Detroit Skyline

Neighborhood Spotlight: University District

University District Overview

Elegant single-family homes nestled in a historic neighborhood.

University-District-HomesThe Lowdown

Named for the University of Detroit Mercy (UDM), its neighbor to the south, this historic district is known for its beautiful homes boasting a variety of architectural styles. Located one mile west of Woodward Avenue, the district is bounded on the north by Seven Mile Road, with McNichols Road and the UDM campus to the south, the Detroit Golf Club and its estates to the east, and Livernois Avenue to the west. Most of the homes were built in the 1920s and 30s during the “Golden Age of Housing,” and offer a mix of English Tudors, American Colonial, French Provincial and a host of other stately architectural styles. Home highlights include elaborate stone, brick, and marble exteriors and intricate interiors with oak paneled libraries, crystal chandeliers, stained glass windows, hardwood floors and other attractive details. Nearby neighborhood amenities include a community garden, golf course, libraries, tennis courts, and the Northwest Activities Center.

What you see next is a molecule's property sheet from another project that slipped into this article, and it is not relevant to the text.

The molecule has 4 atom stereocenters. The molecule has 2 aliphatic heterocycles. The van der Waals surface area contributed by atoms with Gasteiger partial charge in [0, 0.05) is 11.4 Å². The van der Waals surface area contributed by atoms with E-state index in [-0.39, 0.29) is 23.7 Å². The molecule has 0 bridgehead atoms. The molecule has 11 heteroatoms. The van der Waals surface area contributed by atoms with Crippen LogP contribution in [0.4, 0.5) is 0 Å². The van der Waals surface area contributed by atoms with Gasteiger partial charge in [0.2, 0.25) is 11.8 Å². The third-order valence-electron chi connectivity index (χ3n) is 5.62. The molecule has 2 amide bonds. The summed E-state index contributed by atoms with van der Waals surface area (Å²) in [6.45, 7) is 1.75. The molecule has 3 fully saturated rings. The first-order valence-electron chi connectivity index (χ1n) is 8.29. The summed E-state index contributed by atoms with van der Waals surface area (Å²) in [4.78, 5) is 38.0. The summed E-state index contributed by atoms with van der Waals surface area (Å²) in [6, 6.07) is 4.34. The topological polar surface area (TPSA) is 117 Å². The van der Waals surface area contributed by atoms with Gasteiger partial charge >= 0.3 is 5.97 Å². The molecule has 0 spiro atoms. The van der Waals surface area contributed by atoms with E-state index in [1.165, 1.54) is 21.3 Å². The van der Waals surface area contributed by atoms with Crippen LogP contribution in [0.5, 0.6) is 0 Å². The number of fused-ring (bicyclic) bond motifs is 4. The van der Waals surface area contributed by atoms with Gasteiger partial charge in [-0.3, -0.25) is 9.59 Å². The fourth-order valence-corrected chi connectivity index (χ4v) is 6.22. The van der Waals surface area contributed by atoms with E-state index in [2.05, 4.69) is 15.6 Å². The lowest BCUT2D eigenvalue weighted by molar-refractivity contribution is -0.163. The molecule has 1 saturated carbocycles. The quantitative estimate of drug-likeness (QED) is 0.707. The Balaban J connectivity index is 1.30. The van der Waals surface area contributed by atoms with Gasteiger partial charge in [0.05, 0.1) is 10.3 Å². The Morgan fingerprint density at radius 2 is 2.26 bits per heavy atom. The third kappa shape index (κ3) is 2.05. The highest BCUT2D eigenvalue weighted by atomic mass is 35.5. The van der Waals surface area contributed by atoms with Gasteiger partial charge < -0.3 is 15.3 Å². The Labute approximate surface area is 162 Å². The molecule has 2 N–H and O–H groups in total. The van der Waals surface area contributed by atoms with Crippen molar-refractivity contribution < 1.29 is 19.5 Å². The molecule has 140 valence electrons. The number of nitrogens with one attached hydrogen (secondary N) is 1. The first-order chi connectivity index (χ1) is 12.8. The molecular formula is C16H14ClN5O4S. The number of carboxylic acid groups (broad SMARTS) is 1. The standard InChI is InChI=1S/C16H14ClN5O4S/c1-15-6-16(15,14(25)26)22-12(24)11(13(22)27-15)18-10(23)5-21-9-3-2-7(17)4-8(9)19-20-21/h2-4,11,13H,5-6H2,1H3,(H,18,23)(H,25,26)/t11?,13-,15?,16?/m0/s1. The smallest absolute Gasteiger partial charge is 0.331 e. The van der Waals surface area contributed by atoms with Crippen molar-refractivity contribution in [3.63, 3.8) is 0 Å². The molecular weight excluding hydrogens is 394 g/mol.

The Nitty Gritty

The stately single-family home prices generally range from $50,000-$150,000, you can find a quality move-in ready home at this price point. Many homes maintain their historic integrity. Homeowners in the University District may be eligible to receive Neighborhood Enterprise Zone (NEZ) tax incentives (click here to learn more about the NEZ tax exemption).

Check It Out

  • The 115 year-old Detroit Golf Club offers social events, bowling leagues, swimming, tennis, and of course, golf!
  • The world-renowned Baker’s Keyboard Lounge is a must-visit.
  • The University District’s strong community association (UDCA) hosts tours and events, and they keep this bustling community connected.
  • Take a trip to the Avenue of Fashion for salons, shops, restaurants, and art galleries.

Links

Neighborhood

This Post Has One Comment

  1. Anon. 6:39,You’re right. Those houses have been strpepid to the bones like cars in Chicago. The spike in copper prices has corresponded to a rise in stripping of buildings even in urban areas in Ontario that are not depressed. The land still retains value. Not exactly conducive to economic growth.

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